The German Historical Institute in Rome was founded in 1888 as the "Prussian Historical Station" (Preußische Historische Station), seven years after the opening of the Vatican Archives by Pope Leo XIII. Following the example set by France and Austria, there were attempts to establish a historical institute of the German Reich from 1883 onwards, but these failed and subsequently the largest German state of Prussia set up its own foundation, initially known as the "Historical Station" and from 1890 as the "Institute". From 1888 to 1903, under the leadership of Konrad Schottmüller (1888–1890), Ludwig Quidde (1890–1892; he won the Nobel Peace Prize in 1927), Walter Friedensburg (1892–1901) and Aloys Schulte (1901–1903), the two key tasks of the Institute were tackled and these are still ongoing today – publishing the Nuntiaturberichte aus Deutschland and the Repertorium Germanicum. Both are closely linked with the inexhaustible Vatican Archive.
Since 1898 the Institute has produced an academic journal and since 1905 it has published a book series.
Quellen und Forschungen aus italienischen Archiven und Bibliotheken
Bibliothek des Deutschen Historischen Instituts in Rom
From 1903 to 1936 the Institute was under the leadership of Paul F Kehr. He had been known since 1896 for his work collecting Italian papal documents up to 1198. The Institute's work was closely linked with the Göttinger Akademie's publication of Italia Pontificia. In addition to work being pursued in the Vatican Archives, Kehr gave the Institute the task of researching material about the history of the Holy Roman Empire that was stored in Italian and particularly Tuscan archives. This led in turn to cooperation with the Monumenta Germaniae Historica (Kaiserurkunden, Reichssachen, Constitutiones) and with the Istituto Storico Italiano per il Medio Evo
(Regesta Chartarum Italiae).
The two world wars and the difficult economic situation that followed inevitably interrupted the Institute’s work. It was partly thanks to the actions of Italian supporters that the Institute and its library avoided expropriation and on both occasions was able to make a new start (re-opening in 1924 and again in 1953). It was difficult to avoid closing the Institute during the worldwide economic crisis of the early 1930s. In 1935 it was handed over by Prussia to the German Reich and incorporated into the "Reichsinstitut für ältere deutsche Geschichtskunde" (Monumenta Germaniae Historica). In 1937 it was renamed the German Historical Institute in Rome and in 1938 it temporarily took over the Austrian Historical Institute.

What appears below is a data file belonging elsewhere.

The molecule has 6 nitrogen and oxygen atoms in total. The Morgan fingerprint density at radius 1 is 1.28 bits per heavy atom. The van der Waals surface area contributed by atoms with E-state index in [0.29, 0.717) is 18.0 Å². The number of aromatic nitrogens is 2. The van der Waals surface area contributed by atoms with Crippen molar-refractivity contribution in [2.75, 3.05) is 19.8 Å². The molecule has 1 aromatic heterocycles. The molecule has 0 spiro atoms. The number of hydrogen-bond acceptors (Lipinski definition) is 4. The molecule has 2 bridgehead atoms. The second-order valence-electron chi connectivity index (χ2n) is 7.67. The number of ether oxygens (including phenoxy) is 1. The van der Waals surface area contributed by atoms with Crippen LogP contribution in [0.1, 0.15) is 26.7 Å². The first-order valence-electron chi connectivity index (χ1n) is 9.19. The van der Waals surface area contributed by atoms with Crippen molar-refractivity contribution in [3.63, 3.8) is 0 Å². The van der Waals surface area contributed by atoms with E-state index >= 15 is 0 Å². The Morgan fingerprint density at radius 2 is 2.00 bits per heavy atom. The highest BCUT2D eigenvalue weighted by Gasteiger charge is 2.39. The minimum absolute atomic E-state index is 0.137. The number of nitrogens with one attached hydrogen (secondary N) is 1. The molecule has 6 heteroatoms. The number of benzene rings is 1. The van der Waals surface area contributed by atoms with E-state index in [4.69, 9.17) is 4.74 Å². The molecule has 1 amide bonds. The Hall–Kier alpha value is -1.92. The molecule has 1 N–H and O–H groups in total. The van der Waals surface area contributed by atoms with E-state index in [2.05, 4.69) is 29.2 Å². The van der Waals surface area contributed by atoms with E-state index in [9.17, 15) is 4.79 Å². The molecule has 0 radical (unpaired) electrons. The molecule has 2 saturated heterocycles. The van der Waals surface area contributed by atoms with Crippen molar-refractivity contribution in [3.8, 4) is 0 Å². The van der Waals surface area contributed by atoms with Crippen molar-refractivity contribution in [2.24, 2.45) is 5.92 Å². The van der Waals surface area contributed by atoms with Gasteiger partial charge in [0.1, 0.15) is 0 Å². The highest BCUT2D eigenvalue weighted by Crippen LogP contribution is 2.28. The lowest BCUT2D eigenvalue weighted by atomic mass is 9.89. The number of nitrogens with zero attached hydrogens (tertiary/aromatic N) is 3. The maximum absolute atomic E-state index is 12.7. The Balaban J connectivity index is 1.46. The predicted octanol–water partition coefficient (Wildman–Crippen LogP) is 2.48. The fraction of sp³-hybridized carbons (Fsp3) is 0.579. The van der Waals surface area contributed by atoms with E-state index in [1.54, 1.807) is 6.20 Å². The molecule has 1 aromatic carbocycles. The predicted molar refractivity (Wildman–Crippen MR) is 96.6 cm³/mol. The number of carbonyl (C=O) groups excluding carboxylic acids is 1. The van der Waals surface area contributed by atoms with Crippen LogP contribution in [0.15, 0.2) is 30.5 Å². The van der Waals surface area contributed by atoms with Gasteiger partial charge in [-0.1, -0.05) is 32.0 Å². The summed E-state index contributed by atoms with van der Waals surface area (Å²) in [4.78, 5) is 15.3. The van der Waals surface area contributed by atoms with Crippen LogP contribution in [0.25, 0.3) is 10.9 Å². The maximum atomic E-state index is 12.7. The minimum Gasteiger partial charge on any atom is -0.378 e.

After the Institute re-opened in 1953, Walther Holtzmann re-established old contacts and made new ones with Italian colleagues and work began again on projects that had been started by Kehr, particularly continuing with the Nuntiaturberichte, the Repertorium Germanicum and finishing Italia Pontificia. He promoted the establishment of the music history department in 1960, which soon held a significant position within Italian musical academia. The department published essays and monographs in the occasional publication Analecta musicologica and editions of musical works in Concentus musicus.
Between 1962 and 1972 Gerd Tellenbach broadened the remit of the Institute’s work and increased its effectiveness: more focus on the 19th century, research into the links between fascism and national socialism, re-establishing work on the history of the Holy Roman Empire in Tuscany (including publication of early medieval documents from the Imperial Monastery at Monte Amiata, which had been completed in the mean time), and running colloquia on medieval and modern historical themes and on music history.
Under Reinhard Elze (1972–1988) work began on computerising the Repertorium Germanicum. At the same time, there was an increase in work on the most recent history (publishing two periodicals by Jens Petersen, entitled Bibliographische Informationen and Storia e Critica). Since 1974, an annual "Rome Seminar" has taken place, in cooperation with professors, assistants and students from a different German university on each occasion, which since 1988 has continued in a different form as the Roman Studies Course. Furthermore, there are close links with the Italian-German Historical Institute in Trient, with the Arbeitsgemeinschaft für die neueste Geschichte Italiens, which was founded in 1973 by Wolfgang Schieder (from Köln) and is now under the direction of Christof Dipper (from Darmstadt), in cooperation with the Institute, and temporarily with the Institute of Medieval Canon Law in Berkeley, California, now Munich.
From 1988 to 2001 the Institute was under the leadership of Arnold Esch. Between May 2001 and September 2002, Alexander Koller temporarily lead the Institute.
In July 2002, the German Historical Institute in Rome, until then a subordinate department of the German Ministry of Education and Research, became part of the newly founded Stiftung Deutsche Geisteswissenschaftliche Institute im Ausland (DGIA - Foundation of German Humanities Institutes Abroad), together with 9 more humanities research institutes of the Federal Republic of Germany. In occasion of its 10th anniversary on 1 July 2012, the Foundation changed its name to Max Weber Stiftung – Deutsche Geisteswissenschaftliche Institute im Ausland.
From 2002 to 2012, Michael Matheus directed the Institute.
Since October 2012, Martin Baumeister holds office as Institute Director.